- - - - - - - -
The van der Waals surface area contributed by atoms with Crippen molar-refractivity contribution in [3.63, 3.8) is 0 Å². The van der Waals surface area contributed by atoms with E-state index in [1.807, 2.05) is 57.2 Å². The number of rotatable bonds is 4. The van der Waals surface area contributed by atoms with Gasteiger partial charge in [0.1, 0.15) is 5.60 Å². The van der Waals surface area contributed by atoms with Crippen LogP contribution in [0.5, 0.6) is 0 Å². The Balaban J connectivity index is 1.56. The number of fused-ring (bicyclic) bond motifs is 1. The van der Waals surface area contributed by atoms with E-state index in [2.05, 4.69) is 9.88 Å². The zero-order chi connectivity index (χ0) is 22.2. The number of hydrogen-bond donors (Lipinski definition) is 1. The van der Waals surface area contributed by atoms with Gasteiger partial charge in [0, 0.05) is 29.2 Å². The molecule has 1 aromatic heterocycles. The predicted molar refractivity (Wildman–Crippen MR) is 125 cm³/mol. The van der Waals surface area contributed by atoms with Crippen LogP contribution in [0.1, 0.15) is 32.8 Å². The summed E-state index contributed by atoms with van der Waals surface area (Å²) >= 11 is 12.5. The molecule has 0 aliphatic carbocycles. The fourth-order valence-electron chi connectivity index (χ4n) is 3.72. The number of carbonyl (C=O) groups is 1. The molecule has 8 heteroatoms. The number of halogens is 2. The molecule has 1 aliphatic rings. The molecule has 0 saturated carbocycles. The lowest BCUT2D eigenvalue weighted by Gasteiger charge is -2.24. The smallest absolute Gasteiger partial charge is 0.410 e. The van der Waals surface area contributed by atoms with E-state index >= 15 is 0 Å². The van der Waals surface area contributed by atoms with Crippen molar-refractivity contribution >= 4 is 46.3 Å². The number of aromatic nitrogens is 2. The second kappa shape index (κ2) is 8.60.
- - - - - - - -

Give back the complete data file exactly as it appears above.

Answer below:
The van der Waals surface area contributed by atoms with Crippen molar-refractivity contribution in [3.63, 3.8) is 0 Å². The van der Waals surface area contributed by atoms with E-state index in [1.807, 2.05) is 57.2 Å². The number of rotatable bonds is 4. The van der Waals surface area contributed by atoms with Gasteiger partial charge in [0.1, 0.15) is 5.60 Å². The van der Waals surface area contributed by atoms with Crippen LogP contribution in [0.5, 0.6) is 0 Å². The Balaban J connectivity index is 1.56. The number of fused-ring (bicyclic) bond motifs is 1. The van der Waals surface area contributed by atoms with E-state index in [2.05, 4.69) is 9.88 Å². The zero-order chi connectivity index (χ0) is 22.2. The number of hydrogen-bond donors (Lipinski definition) is 1. The van der Waals surface area contributed by atoms with Gasteiger partial charge in [0, 0.05) is 29.2 Å². The molecule has 1 aromatic heterocycles. The predicted molar refractivity (Wildman–Crippen MR) is 125 cm³/mol. The van der Waals surface area contributed by atoms with Crippen LogP contribution in [0.1, 0.15) is 32.8 Å². The summed E-state index contributed by atoms with van der Waals surface area (Å²) >= 11 is 12.5. The molecule has 0 aliphatic carbocycles. The fourth-order valence-electron chi connectivity index (χ4n) is 3.72. The number of carbonyl (C=O) groups is 1. The molecule has 8 heteroatoms. The number of halogens is 2. The molecule has 1 aliphatic rings. The molecule has 0 saturated carbocycles. The lowest BCUT2D eigenvalue weighted by Gasteiger charge is -2.24. The smallest absolute Gasteiger partial charge is 0.410 e. The van der Waals surface area contributed by atoms with E-state index >= 15 is 0 Å². The van der Waals surface area contributed by atoms with Crippen molar-refractivity contribution >= 4 is 46.3 Å². The number of aromatic nitrogens is 2. The second kappa shape index (κ2) is 8.60.